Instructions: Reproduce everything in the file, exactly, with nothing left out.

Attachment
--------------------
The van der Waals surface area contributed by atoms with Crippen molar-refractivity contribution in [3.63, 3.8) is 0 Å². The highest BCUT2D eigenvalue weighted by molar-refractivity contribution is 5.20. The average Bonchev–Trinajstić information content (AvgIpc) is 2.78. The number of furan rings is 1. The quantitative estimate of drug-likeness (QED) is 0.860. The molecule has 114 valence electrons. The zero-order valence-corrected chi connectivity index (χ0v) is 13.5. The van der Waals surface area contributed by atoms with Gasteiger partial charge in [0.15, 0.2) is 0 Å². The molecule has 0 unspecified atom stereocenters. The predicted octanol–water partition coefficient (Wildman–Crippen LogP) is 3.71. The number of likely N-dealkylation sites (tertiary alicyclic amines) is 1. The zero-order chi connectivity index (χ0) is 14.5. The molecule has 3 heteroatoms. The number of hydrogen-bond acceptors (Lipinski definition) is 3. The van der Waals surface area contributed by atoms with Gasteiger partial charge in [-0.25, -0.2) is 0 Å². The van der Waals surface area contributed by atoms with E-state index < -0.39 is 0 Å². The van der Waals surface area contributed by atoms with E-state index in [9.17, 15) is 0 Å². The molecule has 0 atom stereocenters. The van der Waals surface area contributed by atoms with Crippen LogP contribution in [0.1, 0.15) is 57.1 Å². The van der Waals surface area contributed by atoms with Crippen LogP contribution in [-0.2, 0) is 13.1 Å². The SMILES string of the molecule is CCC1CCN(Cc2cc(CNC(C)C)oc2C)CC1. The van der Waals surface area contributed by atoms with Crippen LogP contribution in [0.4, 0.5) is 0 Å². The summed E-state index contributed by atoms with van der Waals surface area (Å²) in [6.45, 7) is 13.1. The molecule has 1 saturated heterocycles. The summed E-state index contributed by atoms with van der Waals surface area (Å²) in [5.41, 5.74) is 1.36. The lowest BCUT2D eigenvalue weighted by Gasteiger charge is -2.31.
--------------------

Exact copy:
The van der Waals surface area contributed by atoms with Crippen molar-refractivity contribution in [3.63, 3.8) is 0 Å². The highest BCUT2D eigenvalue weighted by molar-refractivity contribution is 5.20. The average Bonchev–Trinajstić information content (AvgIpc) is 2.78. The number of furan rings is 1. The quantitative estimate of drug-likeness (QED) is 0.860. The molecule has 114 valence electrons. The zero-order valence-corrected chi connectivity index (χ0v) is 13.5. The van der Waals surface area contributed by atoms with Gasteiger partial charge in [0.15, 0.2) is 0 Å². The molecule has 0 unspecified atom stereocenters. The predicted octanol–water partition coefficient (Wildman–Crippen LogP) is 3.71. The number of likely N-dealkylation sites (tertiary alicyclic amines) is 1. The zero-order chi connectivity index (χ0) is 14.5. The molecule has 3 heteroatoms. The number of hydrogen-bond acceptors (Lipinski definition) is 3. The van der Waals surface area contributed by atoms with Gasteiger partial charge in [-0.25, -0.2) is 0 Å². The van der Waals surface area contributed by atoms with E-state index < -0.39 is 0 Å². The van der Waals surface area contributed by atoms with E-state index in [9.17, 15) is 0 Å². The molecule has 0 atom stereocenters. The van der Waals surface area contributed by atoms with Crippen LogP contribution in [0.1, 0.15) is 57.1 Å². The van der Waals surface area contributed by atoms with Crippen LogP contribution in [-0.2, 0) is 13.1 Å². The SMILES string of the molecule is CCC1CCN(Cc2cc(CNC(C)C)oc2C)CC1. The van der Waals surface area contributed by atoms with Crippen LogP contribution in [0.4, 0.5) is 0 Å². The summed E-state index contributed by atoms with van der Waals surface area (Å²) in [6.45, 7) is 13.1. The molecule has 1 saturated heterocycles. The summed E-state index contributed by atoms with van der Waals surface area (Å²) in [5.41, 5.74) is 1.36. The lowest BCUT2D eigenvalue weighted by Gasteiger charge is -2.31.